This week PISD celebrated the 100th day of school. At Northside, parents and students celebrated by providing all kinds of interesting items — 100 of each — for students to count, add, subtract, problem solve, create art, and eat. Not only did our young children have the chance to work and learn the number 100, but on Thursday kindergarten students had a great day dressing up and bringing to life their favorite Superkids character. An activity of this magnitude allows our young children to use their imagination and makes the learning real to life and relevant. We are very proud of Northside and their efforts to make learning fun.

As I have mentioned several times, PISD not only strives to make sure each student receives a quality education, but we also have a desire to ensure that children are taught social skills. One way Southside teaches social skills is through a school wide sing-a-long each month. Every Sing-a-Long includes students singing “Happy Birthday” to those students who have had a birthday that month. In addition, there is a theme chosen to sing about. This month's theme was "kindness". Students entered the cafeteria to the song "What the World Needs Now is Love". During the Sing-a-Long, students will sing song like, "We're All in This Together,” "Peace Like a River/This Little Light of Mine," "Say Hi" and "Teaching Peace." They will also view a kindness video from the "Auto B Good" character development series. After the video the children are presented information on bullying in schools and the ways to be kind to one another. Thank you, Southside for teaching the “WHOLE” child.

As we enter the spring semester, we are readying ourselves for the TAKS test. To ensure PISD gives our students the best chance of success on the test, we have tutors who come in Monday – Thursday at Story elementary. The tutors are community members that are dedicated to PISD students and the success of PISD. These ladies are assisting the District by reaching out to third and fourth graders who are struggling academically. The tutoring project was the idea of Dorothy Edwards and former board member and elementary principal, Freta Parkes. As you can see, PISD has community support that is second to none. With this community’s passion and determination along with their deep love for children, our district will be successful in reaching our children.

Our district has wonderful community support in other avenues besides academics. Last week our high school gym was full of supporters of our girls’ 8th grade basketball teams. Both our A and B teams have done extremely well this year and our A team won the District title. The Middle School had a great deal to celebrate in the classroom, as well, when we received our district’s benchmark test results. The Middle School has witnessed growth in all core areas and we are proud of the hard work of our children and teachers.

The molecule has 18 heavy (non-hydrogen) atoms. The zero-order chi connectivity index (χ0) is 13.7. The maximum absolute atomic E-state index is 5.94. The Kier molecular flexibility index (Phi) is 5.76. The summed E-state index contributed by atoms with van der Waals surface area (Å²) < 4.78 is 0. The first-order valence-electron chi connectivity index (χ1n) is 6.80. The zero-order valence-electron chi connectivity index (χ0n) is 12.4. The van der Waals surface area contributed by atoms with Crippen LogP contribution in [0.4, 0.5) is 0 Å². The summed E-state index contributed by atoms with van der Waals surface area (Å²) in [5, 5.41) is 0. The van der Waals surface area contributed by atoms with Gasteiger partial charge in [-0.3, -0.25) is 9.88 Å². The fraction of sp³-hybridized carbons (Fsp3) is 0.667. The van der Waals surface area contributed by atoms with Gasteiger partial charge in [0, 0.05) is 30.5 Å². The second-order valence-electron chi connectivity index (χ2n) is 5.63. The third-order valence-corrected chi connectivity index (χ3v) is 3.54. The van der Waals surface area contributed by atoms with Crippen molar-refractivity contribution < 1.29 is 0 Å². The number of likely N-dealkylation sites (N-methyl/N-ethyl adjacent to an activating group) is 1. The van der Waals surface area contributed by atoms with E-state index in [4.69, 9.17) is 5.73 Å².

Our high school students continue to set the standard for student behavior this week as there were outside proctors administering the NAEP (National Assessment of Educators Progress) test to our seniors. One of the proctors boasted how the high school students were the best behaved students she has ever worked with. Another proctor chimed in saying that he had not worked with a group of students that exemplified such good manners as did the senior class of 2009. There are many things that make you proud when working with teenagers, but not much more will make you prouder than visitors bragging on the way your children behave. Thank you, class of 2009 for helping change the perception of PHS. I am very proud of you all.

PISD has so much to be proud of this year because of the numerous accomplishments we, together, have accomplished this year. As with any successes come setbacks and people tend to remember the negative and not the positives. I have never really understood why we, as a society, are focused on failures and not successes. Do not be discouraged about or dismayed about any outside distractions. We must build one another up continually as many times we are the only ones who will. I leave you today with a note from John Maxwell.


Nineteenth-century writer Walt Whitman struggled for years to get anyone interested in his poetry. In the midst of his discouragement, Whitman received a life-changing letter from an admirer of his work. The note read: “Dear sir, I am not blind to the worth of the wonderful gift of Leaves of Grass. I find it the most extraordinary piece of wit and wisdom that America has yet contributed. I greet you at the beginning of a great career.” It was signed Ralph Waldo Emerson.

Whitman enjoyed a long career and is now considered one of the giants of American literature. But when times were tough, he needed encouragement to keep going. When we’re on the brink of failure, the right words at the right time can keep us going; an act of compassion can give us new strength. There’s no doubt about it: Encouragement enables us to persevere like nothing else.

Have a great weekend and be mindful of what is important in life.


Thomas A. Wallis, Ed. D is the Palestine ISD superintendent.

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